You can’t really get to know a city with 8 million residents in a 4 day visit. Bogota (photos) is described as a collection of 1,000 neighborhoods, each lending its own unique flavor to the whole. We were only able to focus on the portion in and around La Candelaria, where the city originated. Bogota’s Spanish era began in 1538 but the valley containing it was originally inhabited by one of the most advanced pre-Colombian Indian groups, the Muisca.
La Candelaria is the partially preserved colonial sector where the city originated. The center of La Candelaria is the Plaza de Bolivar, a large open plaza with the obligatory monument to Simon Bolivar. Around the plaza is the Palacio de Justica and the Capitolio Nacional (the home for Colombia’s congress) behind which is the presidential building, Casa de Narino, the equivalent of our White House. The plaza is a very lively place. During one of our visits, there was the usual collection of vendors selling ice cream, others offering instant digital photos with your choice of background, ladies selling corn for feeding to the hordes of pigeons hanging around the place waiting for tourists to feed them (and have your photo taken surrounded by pigeons, no thanks), a man with a llama for photo ops, a small group chanting some political message and a ceremony near the Palacio de Justica to honor a member of the police force recently killed in the line of duty.
On our first visit to the plaza we were approached by a somewhat grizzled older man who spoke fairly good English, claiming to have lived in the US for a time, who began telling us about all of the buildings surrounding the plaza and some other nearby points of interest. I expected a hard sell for a personal guided tour but as we were leaving he only asked for a contribution which we gave him. He was respectful and informative. If I haven’t mentioned before, we have found the people in Colombia to be very friendly, welcoming and helpful. They will tend to continue speaking Spanish to us even after establishing that we are not fully understanding them, but it’s generally in an effort to help us. We are frequently asked what country we’re from and if we are enjoying our visit to their city and to Colombia.
Among our touristy activites: visits to some of the museums in La Candelaria, including the Museo de Policia, a surprisingly interesting tour of the history of the Policia Nacional de Colombia including a display about the killing of Pablo Escobar in Medellin; a city bike tour, including a visit to the Plaza de Toro, the Bogota bull fighting ring; the ride up Cerro de Monserrate (see more below); a Sunday walk along Carrera 7, part of the 120km of streets that are closed to auto and bus traffic on Sundays; a stroll through Parque Nacional, a lovely city park.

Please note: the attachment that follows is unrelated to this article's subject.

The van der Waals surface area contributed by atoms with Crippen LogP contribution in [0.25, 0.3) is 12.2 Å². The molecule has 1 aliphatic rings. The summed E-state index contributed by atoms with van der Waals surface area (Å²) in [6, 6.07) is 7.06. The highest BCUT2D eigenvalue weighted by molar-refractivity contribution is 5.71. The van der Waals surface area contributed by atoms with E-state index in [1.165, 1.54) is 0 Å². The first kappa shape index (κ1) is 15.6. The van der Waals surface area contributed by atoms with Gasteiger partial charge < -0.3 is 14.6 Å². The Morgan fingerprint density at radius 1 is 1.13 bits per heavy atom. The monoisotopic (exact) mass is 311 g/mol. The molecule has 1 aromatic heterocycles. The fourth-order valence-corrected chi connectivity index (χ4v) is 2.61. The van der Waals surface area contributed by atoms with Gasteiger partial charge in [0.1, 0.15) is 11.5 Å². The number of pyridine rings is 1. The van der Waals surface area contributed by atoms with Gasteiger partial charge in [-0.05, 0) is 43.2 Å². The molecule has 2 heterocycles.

Along the mountains that dominate the eastern edge of Bogota, the peak of Monserrate rises some 600 meters above the city at 3152 meters, about 10,300 feet . The white topped church sitting on the hill can be seen from most anywhere within the city. To get to the top, there is a teleferico (cable cars) and a funicular. We chose to visit Cerro de Monserrate on Sunday which is the most popular day for this activity. We went on Sunday because the cost is reduced on that day and it was convenient for other activity we had planned in that direction. We rode up on the teleferico and came down on the funicular. The views from the top weren’t ideal due to low clouds and a haze over the city. While we’ve been in Bogota the weather has been generally cloudy with some rain each day with daytime temps in the mid-60’s. Up on Monserrate this day it felt much cooler and we had a short period of rain while there.
We enjoyed our visit to Bogota, recognizing that we really saw very little of it. We were given more warnings about street crime in Bogota than elsewhere in Colombia but pretty much everywhere we went there was a fairly obvious police presence.
Early on Tuesday, November 8th, we took a taxi to the Bogota airport for our return to LA. After 4 months I was looking forward to getting back for a bit and reconnecting with friends and family. Colombia is a very lovely place and we look forward to an opportunity to return for another visit.
4 thoughts on “Bogota”
What a wonderful experience, all the way around. Thank you so much for sharing such detailed descriptions and photos.
I know that you’re relieved to be back home for awhile.
Looking forward to seeing y’all. It’s below 60 degrees here, for sure.
It would take you guys 3 years to see all of the 1000 neighborhoods in Bogota if you spent just 1 day in each neighborhood. Maybe on the next trip you can travel around the bug and weather schedule. Everything sound great except for the bugs and the high humidity. You should try the arctic or antarctic in the summertime. Have a nice rest from your travels.
It looks beautiful! Be safe!
Did You love Colombian Cumbia music?